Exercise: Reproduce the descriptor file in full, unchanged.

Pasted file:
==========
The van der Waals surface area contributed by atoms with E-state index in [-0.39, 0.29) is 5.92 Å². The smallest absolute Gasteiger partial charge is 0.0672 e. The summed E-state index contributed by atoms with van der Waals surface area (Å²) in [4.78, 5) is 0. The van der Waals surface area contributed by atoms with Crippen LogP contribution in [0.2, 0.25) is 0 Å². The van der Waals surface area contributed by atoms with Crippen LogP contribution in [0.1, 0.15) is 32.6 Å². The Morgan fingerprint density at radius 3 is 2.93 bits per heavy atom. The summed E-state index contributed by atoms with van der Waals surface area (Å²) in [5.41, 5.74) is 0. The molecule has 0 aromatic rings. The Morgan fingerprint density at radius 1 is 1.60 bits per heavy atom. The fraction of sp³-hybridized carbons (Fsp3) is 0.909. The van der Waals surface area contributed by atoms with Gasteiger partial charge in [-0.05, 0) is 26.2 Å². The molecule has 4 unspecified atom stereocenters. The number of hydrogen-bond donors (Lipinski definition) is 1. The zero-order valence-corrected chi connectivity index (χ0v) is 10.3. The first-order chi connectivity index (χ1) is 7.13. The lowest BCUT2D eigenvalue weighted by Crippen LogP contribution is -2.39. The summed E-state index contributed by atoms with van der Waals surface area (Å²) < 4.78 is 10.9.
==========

The van der Waals surface area contributed by atoms with E-state index in [-0.39, 0.29) is 5.92 Å². The smallest absolute Gasteiger partial charge is 0.0672 e. The summed E-state index contributed by atoms with van der Waals surface area (Å²) in [4.78, 5) is 0. The van der Waals surface area contributed by atoms with Crippen LogP contribution in [0.2, 0.25) is 0 Å². The van der Waals surface area contributed by atoms with Crippen LogP contribution in [0.1, 0.15) is 32.6 Å². The Morgan fingerprint density at radius 3 is 2.93 bits per heavy atom. The summed E-state index contributed by atoms with van der Waals surface area (Å²) in [5.41, 5.74) is 0. The molecule has 0 aromatic rings. The Morgan fingerprint density at radius 1 is 1.60 bits per heavy atom. The fraction of sp³-hybridized carbons (Fsp3) is 0.909. The van der Waals surface area contributed by atoms with Gasteiger partial charge in [-0.05, 0) is 26.2 Å². The molecule has 4 unspecified atom stereocenters. The number of hydrogen-bond donors (Lipinski definition) is 1. The zero-order valence-corrected chi connectivity index (χ0v) is 10.3. The first-order chi connectivity index (χ1) is 7.13. The lowest BCUT2D eigenvalue weighted by Crippen LogP contribution is -2.39. The summed E-state index contributed by atoms with van der Waals surface area (Å²) < 4.78 is 10.9.